NS Court of Appeal Cuts Punitive Damages by 88% in Industrial Alliance Insurance and Financial Services Inc. v. Brine
November 20, 2015
By Michelle Awad, at McInnes Cooper
On November 17, 2015 the NS Court of Appeal made it clear that the quantum of damages to be awarded to an insured for breach of the duty of good faith has limits when it reduced the global damages the trial judge had awarded by 75%. The punitive damages award was reduced by 88%. The Court of Appeal upheld the insurer’s $210,000 subrogation-based judgment against the insured, which was the lost income portion of the proceeds from settlement of the insured’s human rights claim against his employer.
The NS Court of Appeal’s decision did not specifically change the law of damages, but it did reconfirm it. Practically, however, the decision shows the need for consideration of all damages awarded in setting punitive awards. McInnes Cooper’s Michelle Awad represented the successful insurer.
The trial judge decided the insurer breached its duty of good faith to the insured in the specific facts of the case and awarded the insured significant punitive damages, contractual damages for mental distress and aggravated damages. The insurer appealed the appropriateness and quantum of these awards – and the NS Court of Appeal soundly agreed, reducing the global award for breach of the duty of good faith from $680,000 to $150,000 – a 75% reduction:
More interventionist powers in punitive damages awards. The Court of Appeal reconfirmed that an appeal court has “more interventionist” supervisory powers when reviewing a punitive damages award than it has when reviewing other damage awards. It can only overturn other damages awards if the trial judge has applied a wrong legal principle or the award is so inordinately high or low that it is a wholly erroneous estimate of loss. The Court of Appeal noted that it can set aside a punitive damages award when the cumulative total of it and the compensatory damages exceeds what is “rationally required” to further the legal objectives of punitive damages. The governing rule is proportionality: is the amount of the award, and no less, rationally required to punish the defendant’s misconduct? Applying this principle to the unique facts, and considering other punitive damages awards, the Appeal Court reduced the trial judge’s award from $500,000 to $60,000.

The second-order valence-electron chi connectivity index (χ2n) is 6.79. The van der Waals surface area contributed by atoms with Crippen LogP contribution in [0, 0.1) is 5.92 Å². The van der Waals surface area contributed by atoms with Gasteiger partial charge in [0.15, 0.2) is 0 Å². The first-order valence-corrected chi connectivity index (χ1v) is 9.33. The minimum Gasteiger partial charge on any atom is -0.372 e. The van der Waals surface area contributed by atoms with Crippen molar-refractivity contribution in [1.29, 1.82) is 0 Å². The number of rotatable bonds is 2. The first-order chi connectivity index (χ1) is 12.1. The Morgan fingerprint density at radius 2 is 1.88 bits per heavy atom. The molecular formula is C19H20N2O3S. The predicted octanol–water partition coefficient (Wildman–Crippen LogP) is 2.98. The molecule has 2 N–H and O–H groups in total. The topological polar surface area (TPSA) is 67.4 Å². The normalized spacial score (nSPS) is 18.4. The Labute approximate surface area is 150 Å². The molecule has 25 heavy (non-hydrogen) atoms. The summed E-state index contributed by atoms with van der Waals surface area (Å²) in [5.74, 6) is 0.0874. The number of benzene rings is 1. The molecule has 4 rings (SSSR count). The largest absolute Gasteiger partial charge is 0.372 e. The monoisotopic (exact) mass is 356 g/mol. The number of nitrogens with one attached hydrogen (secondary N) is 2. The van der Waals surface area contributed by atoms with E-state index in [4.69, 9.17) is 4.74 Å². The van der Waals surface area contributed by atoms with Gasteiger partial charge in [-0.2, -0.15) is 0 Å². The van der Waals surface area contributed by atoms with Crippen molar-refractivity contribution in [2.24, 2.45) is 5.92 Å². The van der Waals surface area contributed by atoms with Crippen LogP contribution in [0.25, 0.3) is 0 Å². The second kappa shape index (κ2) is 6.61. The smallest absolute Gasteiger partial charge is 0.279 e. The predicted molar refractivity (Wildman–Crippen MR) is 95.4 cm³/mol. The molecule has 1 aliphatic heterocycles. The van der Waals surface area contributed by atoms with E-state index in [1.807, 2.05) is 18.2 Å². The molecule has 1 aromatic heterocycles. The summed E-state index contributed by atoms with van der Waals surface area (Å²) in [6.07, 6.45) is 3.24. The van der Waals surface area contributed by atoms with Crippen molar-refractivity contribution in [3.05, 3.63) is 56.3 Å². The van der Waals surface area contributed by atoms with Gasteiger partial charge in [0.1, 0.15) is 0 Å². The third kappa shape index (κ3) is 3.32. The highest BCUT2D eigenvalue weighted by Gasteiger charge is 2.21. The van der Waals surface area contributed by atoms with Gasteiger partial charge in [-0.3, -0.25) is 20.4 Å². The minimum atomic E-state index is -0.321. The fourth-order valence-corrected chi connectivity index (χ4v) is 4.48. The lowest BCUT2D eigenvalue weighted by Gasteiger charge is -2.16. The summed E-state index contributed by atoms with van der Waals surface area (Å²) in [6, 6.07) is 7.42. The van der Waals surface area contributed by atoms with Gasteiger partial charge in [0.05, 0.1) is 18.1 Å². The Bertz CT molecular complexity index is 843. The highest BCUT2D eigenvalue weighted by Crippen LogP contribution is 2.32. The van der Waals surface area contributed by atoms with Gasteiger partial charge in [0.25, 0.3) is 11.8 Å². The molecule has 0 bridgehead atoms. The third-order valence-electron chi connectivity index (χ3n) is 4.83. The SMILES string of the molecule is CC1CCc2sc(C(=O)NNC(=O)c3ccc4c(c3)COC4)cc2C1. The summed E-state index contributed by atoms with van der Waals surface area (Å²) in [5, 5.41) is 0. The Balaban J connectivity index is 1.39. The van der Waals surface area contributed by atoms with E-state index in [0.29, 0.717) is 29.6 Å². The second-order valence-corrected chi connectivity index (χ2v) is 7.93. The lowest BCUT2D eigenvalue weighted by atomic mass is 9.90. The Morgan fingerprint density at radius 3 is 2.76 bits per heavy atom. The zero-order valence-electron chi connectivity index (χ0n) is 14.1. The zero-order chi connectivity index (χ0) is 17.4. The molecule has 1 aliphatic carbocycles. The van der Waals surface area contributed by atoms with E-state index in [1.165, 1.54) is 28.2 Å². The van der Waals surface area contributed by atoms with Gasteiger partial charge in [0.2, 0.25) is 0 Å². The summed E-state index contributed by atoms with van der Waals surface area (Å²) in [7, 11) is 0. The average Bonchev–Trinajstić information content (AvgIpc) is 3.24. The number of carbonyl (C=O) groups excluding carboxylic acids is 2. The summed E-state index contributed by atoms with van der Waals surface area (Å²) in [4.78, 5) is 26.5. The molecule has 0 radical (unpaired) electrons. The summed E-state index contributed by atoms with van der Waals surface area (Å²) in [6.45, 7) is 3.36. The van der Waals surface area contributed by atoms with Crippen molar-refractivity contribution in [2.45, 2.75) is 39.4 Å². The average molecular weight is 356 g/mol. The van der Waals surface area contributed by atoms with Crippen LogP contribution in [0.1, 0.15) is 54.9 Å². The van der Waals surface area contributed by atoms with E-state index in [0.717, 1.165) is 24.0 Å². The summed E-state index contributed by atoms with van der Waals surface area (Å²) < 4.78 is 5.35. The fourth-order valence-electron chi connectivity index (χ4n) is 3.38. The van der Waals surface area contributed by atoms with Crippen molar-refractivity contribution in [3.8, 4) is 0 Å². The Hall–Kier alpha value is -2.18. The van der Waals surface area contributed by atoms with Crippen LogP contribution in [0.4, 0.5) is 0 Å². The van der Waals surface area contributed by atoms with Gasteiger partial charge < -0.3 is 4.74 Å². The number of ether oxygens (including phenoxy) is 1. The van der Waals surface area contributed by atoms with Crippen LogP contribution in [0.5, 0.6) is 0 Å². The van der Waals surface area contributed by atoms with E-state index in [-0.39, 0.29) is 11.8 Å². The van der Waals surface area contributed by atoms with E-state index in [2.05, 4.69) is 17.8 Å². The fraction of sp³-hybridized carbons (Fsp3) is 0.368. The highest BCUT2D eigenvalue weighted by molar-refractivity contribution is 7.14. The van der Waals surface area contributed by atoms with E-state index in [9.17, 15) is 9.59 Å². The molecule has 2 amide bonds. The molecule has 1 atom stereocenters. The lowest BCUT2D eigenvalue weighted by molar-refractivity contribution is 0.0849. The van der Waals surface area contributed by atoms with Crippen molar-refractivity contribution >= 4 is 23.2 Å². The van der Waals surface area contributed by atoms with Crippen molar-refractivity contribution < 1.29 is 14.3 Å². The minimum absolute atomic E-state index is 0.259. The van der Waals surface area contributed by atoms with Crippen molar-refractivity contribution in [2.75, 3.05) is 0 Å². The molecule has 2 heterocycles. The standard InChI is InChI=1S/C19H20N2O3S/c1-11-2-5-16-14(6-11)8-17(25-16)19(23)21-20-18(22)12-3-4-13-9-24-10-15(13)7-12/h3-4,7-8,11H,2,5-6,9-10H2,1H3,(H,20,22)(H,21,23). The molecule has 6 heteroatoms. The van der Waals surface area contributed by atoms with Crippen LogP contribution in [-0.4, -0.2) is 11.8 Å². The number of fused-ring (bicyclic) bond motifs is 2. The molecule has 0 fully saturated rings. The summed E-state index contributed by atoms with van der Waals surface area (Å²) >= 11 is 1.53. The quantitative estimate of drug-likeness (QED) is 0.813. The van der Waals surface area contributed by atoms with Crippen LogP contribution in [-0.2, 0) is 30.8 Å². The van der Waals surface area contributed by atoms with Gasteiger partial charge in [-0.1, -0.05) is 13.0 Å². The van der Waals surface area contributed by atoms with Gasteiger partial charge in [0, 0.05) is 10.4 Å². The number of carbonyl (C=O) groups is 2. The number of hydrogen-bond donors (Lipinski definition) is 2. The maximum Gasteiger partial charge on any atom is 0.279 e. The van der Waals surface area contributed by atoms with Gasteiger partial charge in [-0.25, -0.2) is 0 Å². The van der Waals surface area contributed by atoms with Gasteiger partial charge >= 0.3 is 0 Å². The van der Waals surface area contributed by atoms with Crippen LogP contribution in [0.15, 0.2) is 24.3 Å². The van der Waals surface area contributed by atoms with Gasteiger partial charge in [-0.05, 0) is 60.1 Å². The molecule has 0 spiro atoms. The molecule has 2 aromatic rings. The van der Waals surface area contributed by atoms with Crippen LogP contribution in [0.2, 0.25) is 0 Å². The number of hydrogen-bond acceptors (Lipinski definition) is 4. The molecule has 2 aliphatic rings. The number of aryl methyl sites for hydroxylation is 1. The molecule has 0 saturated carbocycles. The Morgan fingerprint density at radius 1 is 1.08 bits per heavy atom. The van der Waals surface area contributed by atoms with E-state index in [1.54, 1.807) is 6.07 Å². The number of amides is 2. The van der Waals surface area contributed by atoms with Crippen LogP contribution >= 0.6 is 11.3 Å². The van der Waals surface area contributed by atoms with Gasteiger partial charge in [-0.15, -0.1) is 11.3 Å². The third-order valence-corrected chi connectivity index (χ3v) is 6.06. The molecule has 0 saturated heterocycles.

“Contractual” damages for mental distress are different from “true” aggravated damages. The Appeal Court reconfirmed that all damages flowing from contractual breaches engage the principles from Hadley v. Baxendale, and since a breach of the duty of good faith is breach of an implied term of a contract, the resulting damages must follow Hadley v. Baxendale. These contract damages are different from “true” aggravated damages, which require a separate cause of action. No separate cause of action existed in this case. The trial judge awarded the insured $30,000 in contractual damages for mental distress and $150,000 for “true” aggravated damages. There was no appeal from the mental distress damages award. The Court of Appeal held that in the absence of a separate cause of action, no aggravated damages could be awarded but on the facts of the case, it held that some of the bases for the aggravated damages award could also justify additional mental distress damages. The aggravated damages award was reduced to $0 but some of the harm giving rise to the initial $150,000 was reclassified as mental distress and a further $60,000 of contract damages was awarded.
Read the NS Court of Appeal’s decision in Industrial Alliance Insurance and Financial Services Inc. v. Brine, 2015 NSCA 104 here (PDF).
Please contact your McInnes Cooper lawyer or any member of our McInnes Cooper Insurance Defence Team to discuss this topic or any other legal issue.
McInnes Cooper has prepared this document for information only; it is not intended to be legal advice. You should consult McInnes Cooper about your unique circumstances before acting on this information. McInnes Cooper excludes all liability for anything contained in this document and any use you make of it. © McInnes Cooper, 2015. All rights reserved. McInnes Cooper owns the copyright in this document. You may reproduce and distribute this document in its entirety as long as you do not alter the form or the content and you give McInnes Cooper credit for it. You must obtain McInnes Cooper’s consent for any other form of reproduction or distribution. Email us at email@example.com to request our consent.
- Share with others
- Stay informed with our legal updates by subscribing.